The solution to this decades old problem is a newer technology called fiber lasers. Fiber laser engravers use advances in fiber optic technologies to produce a more tightly focused beam of laser energy that can mark, and engrave much denser materials. Fiber lasers are much more effective on metals and can be used without having to rely on coating liquids. With new fiber marking laser engravers, surface coatings like Cermark and LaserINK aren’t necessary.
A fiber-optically generated laser beam is narrow enough and powerful enough to carve dense molecular structure of metals. And, because it’s a laser engraving technology and not just scribe engraving, it produces much more appealing, and tangible results than a rotary engraver. Fiber lasers open up new markets to engravers in both commercial and industrial applications.
GLS Hybrid: Two lasers in one.
So, if you want to compete in the awards business and take on all kinds of jobs from wooden keepsakes to high engraved stainless steel tumblers, you need a CO2 laser and a fiber laser, right? Wrong. You need a Spirit GLS Hybrid laser engraver. The ingenious GLS Hybrid system allows you to use both technologies in one unit. The advantages are obvious and numerous. Save space. Save money. Save time by reducing the learning curve of having to master two completely different engravers. The intuitive and user-friendly drivers that have made Spirit and M Series laser so easy popular are adapted for use for hybrid engraving. The Spirit GLS Hybrid’s dual-laser technology allows users to activate each laser tube simply by selecting a pen color in the driver. The laser system will then switch automatically between laser tubes within one job. No optics change or manual adjustment is needed when switches happen between laser firings. What could be simpler?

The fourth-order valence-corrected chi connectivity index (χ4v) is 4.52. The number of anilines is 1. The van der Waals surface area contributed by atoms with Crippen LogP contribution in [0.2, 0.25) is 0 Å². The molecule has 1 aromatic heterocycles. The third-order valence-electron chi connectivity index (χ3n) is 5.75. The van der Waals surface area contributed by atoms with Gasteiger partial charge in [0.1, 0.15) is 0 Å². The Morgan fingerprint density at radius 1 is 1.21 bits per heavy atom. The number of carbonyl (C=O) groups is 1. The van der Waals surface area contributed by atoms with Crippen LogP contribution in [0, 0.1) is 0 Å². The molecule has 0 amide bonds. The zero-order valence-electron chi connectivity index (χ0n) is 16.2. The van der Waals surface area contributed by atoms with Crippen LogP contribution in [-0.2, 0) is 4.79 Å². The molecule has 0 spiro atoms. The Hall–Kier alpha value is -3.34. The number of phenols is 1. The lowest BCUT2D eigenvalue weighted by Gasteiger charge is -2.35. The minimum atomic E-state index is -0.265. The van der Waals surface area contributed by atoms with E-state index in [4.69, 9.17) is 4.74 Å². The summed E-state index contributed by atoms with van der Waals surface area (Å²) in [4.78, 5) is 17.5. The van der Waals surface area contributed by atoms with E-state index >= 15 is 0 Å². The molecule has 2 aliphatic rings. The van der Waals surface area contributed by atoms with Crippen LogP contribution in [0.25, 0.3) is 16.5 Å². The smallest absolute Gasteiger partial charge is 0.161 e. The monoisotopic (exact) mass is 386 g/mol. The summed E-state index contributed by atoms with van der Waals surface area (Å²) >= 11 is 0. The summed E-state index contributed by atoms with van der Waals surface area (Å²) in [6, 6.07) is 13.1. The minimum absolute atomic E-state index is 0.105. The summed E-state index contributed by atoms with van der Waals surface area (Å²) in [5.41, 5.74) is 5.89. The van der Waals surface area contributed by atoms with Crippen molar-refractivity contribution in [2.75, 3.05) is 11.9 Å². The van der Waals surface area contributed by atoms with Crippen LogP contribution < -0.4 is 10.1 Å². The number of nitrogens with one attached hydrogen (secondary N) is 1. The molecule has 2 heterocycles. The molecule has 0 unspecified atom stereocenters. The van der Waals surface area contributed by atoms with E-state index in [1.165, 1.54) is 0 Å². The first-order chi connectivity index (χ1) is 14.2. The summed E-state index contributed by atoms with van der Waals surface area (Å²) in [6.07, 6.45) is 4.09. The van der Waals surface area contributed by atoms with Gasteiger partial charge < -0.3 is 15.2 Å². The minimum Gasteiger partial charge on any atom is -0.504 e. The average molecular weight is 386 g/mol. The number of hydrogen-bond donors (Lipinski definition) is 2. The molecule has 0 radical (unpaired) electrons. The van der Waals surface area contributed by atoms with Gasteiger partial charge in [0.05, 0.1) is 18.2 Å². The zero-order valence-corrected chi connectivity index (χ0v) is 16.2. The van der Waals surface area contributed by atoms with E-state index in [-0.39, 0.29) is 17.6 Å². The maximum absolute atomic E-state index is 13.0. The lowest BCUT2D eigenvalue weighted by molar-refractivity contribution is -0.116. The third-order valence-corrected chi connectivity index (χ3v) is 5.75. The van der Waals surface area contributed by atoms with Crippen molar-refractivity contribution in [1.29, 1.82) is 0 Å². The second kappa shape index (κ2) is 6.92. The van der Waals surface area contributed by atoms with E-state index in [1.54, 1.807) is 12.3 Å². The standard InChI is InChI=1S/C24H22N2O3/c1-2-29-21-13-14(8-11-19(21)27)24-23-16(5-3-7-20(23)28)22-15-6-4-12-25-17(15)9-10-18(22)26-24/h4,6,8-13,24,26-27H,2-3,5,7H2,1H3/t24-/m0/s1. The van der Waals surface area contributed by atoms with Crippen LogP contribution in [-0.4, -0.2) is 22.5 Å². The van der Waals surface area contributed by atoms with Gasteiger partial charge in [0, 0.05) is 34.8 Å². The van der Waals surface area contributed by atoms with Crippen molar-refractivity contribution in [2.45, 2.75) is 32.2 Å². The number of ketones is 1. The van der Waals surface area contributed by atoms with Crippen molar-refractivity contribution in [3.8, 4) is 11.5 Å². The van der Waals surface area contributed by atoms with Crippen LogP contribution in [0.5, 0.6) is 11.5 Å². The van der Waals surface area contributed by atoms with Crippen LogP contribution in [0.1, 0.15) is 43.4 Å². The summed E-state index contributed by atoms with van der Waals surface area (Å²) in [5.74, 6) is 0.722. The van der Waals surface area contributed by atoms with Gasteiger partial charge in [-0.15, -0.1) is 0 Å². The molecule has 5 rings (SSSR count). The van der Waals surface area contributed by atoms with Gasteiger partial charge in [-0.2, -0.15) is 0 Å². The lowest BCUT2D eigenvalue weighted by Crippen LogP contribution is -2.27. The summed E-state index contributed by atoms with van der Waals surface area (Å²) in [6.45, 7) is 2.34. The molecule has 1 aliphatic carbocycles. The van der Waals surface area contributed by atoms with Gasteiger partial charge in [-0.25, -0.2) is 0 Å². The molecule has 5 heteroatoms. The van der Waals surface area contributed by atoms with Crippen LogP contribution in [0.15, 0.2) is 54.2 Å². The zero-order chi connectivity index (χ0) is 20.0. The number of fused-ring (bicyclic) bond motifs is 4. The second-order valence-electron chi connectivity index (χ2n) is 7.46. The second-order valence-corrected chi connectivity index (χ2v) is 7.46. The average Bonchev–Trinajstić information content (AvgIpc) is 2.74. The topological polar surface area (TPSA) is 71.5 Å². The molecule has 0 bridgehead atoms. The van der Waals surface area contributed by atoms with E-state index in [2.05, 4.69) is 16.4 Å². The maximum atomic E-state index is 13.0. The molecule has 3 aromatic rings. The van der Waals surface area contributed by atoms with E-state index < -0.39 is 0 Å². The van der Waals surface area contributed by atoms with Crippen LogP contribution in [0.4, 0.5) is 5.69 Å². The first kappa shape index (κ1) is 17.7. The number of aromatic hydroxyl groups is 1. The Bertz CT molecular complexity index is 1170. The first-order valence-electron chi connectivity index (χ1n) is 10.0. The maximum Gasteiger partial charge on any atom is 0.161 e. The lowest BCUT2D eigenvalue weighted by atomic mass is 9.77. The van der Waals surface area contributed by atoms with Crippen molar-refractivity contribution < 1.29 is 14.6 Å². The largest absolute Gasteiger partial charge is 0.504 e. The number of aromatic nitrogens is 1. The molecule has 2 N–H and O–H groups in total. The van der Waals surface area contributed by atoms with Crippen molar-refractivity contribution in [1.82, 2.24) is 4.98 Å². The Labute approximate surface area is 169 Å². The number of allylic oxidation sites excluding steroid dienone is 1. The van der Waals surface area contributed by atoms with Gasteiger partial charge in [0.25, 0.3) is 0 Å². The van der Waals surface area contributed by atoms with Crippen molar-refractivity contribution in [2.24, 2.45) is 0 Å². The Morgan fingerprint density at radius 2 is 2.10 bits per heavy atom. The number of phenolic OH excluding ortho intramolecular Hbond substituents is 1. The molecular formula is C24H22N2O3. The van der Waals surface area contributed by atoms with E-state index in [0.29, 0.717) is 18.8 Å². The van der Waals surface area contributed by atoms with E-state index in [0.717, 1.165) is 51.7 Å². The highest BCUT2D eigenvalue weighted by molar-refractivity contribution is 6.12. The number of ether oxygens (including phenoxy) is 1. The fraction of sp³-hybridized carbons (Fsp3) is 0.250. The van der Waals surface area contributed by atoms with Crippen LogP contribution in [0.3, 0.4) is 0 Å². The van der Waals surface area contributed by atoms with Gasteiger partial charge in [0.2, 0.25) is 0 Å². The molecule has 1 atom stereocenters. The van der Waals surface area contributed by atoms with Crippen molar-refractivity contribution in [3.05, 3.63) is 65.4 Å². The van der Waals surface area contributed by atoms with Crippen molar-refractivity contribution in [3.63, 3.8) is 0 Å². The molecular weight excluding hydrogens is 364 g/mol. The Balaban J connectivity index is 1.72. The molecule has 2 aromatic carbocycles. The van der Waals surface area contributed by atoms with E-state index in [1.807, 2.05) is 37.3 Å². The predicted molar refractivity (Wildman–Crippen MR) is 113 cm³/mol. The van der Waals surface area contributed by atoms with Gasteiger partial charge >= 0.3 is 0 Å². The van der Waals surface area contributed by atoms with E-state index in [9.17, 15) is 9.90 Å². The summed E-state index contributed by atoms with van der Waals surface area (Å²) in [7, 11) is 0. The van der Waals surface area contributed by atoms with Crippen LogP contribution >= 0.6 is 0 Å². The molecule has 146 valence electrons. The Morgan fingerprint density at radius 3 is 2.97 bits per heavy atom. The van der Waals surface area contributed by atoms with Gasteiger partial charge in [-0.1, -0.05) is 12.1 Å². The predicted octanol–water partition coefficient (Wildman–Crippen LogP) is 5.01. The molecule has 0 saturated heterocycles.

There is one caveat. Engineering one laser engraver to operate with two laser tubes working in harmony adds cost. Fiber laser is a newer, more expensive technology than CO2, so adding the metal engraving option raises the sticker price a bit. Adding metal marking to your laser engraving repertoire requires a good business case. With that in mind, let’s look at the impressive menu of choices the Spirit GLS Hybrid offers.
One engraver, Two Tubes, 23 Options.
With the clever setup of the Spirit GLS Hybrid laser, you have lots of possible configurations. There’s something for everyone in this technological smorgasbord. Here are the possible options.
SPIRIT GLS CO2 + Fiber: The base GLS Hybrid model comes with a CO2 tube installed with firmware prepped for the addition of a Fiber laser later. The GLS Hybrid CO2 is powered by the renowned Synrad Firestar Series laser tube in 5 power levels ranging from 30 to 100 watts. Prices start at a modest $22,500.00.